December 05 ▪ Student-led discussion of Honneth’s critique of Hegel (pp. 1-63)
► Sunday, December 11: Third essay due by 6 pm via Canvas upload
► Friday, December 16: Optional fourth essay due by 6 pm via Canvas upload (see instructor for optional essay prompts)
▪ Recommended reference works on Hegel’s philosophy in general ▪
Baur, Michael (ed.). 2014. G.W.F. Hegel: Key Concepts. Abingdon: Routledge.
Beiser, Frederick. 2008. The Cambridge Companion to Hegel & Nineteenth Century Philosophy. Cambridge: Cambridge University Press.
Burbidge, John. 2013. Historical Dictionary of Hegelian Philosophy, second edition, Lanham, Maryland: Scarecrow Press.
Houlgate, Stephen. 2005. Introduction to Hegel: Freedom, Truth and History, Oxford: Blackwell.
Houlgate, Stephen and Michael Baur, eds. 2011. A Companion to Hegel, Oxford: Blackwell.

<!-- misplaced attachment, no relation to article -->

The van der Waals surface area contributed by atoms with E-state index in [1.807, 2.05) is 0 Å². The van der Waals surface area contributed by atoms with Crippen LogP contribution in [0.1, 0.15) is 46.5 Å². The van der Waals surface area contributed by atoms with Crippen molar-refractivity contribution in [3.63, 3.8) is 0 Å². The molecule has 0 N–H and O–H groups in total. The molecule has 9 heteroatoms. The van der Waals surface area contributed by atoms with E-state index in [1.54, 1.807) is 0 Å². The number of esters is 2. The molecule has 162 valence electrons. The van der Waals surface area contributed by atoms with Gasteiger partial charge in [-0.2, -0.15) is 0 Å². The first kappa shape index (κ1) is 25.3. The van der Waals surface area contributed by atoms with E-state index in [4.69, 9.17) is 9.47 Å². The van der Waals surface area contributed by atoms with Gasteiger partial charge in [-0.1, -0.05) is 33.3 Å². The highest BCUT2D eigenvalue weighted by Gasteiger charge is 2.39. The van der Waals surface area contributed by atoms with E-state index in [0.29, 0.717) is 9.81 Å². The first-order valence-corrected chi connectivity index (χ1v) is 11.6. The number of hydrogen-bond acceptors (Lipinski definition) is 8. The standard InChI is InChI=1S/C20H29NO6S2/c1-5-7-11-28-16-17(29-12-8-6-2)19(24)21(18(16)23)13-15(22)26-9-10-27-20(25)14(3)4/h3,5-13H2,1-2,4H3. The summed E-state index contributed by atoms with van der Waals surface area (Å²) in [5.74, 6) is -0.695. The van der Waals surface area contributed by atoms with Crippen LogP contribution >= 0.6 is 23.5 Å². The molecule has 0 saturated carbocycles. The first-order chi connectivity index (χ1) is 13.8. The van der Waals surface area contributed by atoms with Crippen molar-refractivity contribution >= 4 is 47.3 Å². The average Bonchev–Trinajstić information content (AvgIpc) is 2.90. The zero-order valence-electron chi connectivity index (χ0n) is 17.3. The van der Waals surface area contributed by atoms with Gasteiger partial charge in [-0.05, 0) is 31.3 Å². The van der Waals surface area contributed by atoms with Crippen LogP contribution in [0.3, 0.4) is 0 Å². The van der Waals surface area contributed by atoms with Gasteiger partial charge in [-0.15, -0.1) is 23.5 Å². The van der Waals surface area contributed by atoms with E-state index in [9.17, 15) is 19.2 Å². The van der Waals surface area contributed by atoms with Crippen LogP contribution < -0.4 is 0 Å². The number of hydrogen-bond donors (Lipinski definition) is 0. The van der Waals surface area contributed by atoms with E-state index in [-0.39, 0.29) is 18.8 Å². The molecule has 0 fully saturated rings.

Taylor, Charles. 1975. Hegel, Cambridge: Cambridge University Press.
▪ Recommended secondary works on Hegel’s political thought in particular ▪
Avineri, Shlomo. 1972. Hegel’s Theory of the Modern State. Cambridge: Cambridge University Press.
Franco, Paul. 1999. Hegel’s Philosophy of Freedom. New Haven: Yale University Press.
Moyar, Dean. 2011. Hegel’s Conscience. Oxford: Oxford University Press.
Neuhouser, Frederick. 2000. Foundations of Hegel’s Social Theory: Actualizing Freedom. Cambridge: Harvard University Press.
Pelczynski, Z.A., ed. 1984. The State and Civil Society: Studies in Hegel’s Political Philosophy. Cambridge: Cambridge University Press.
Pippin, Robert. 2008. Hegel’s Practical Philosophy: Rational Agency as Ethical Life. Cambridge: Cambridge University Press.
Tunick, Mark, 1992. Hegel’s Political Philosophy. Princeton University Press.
Williams, Robert. 1997. Hegel’s Ethics of Recognition, Berkeley: University of California Press.
Wood, Allen. 1990. Hegel’s Ethical Thought. Cambridge: Cambridge University Press.
Yeomans, Christopher. 2012. Freedom and Reflection: Hegel and the Logic of Agency. New York: Oxford University Press.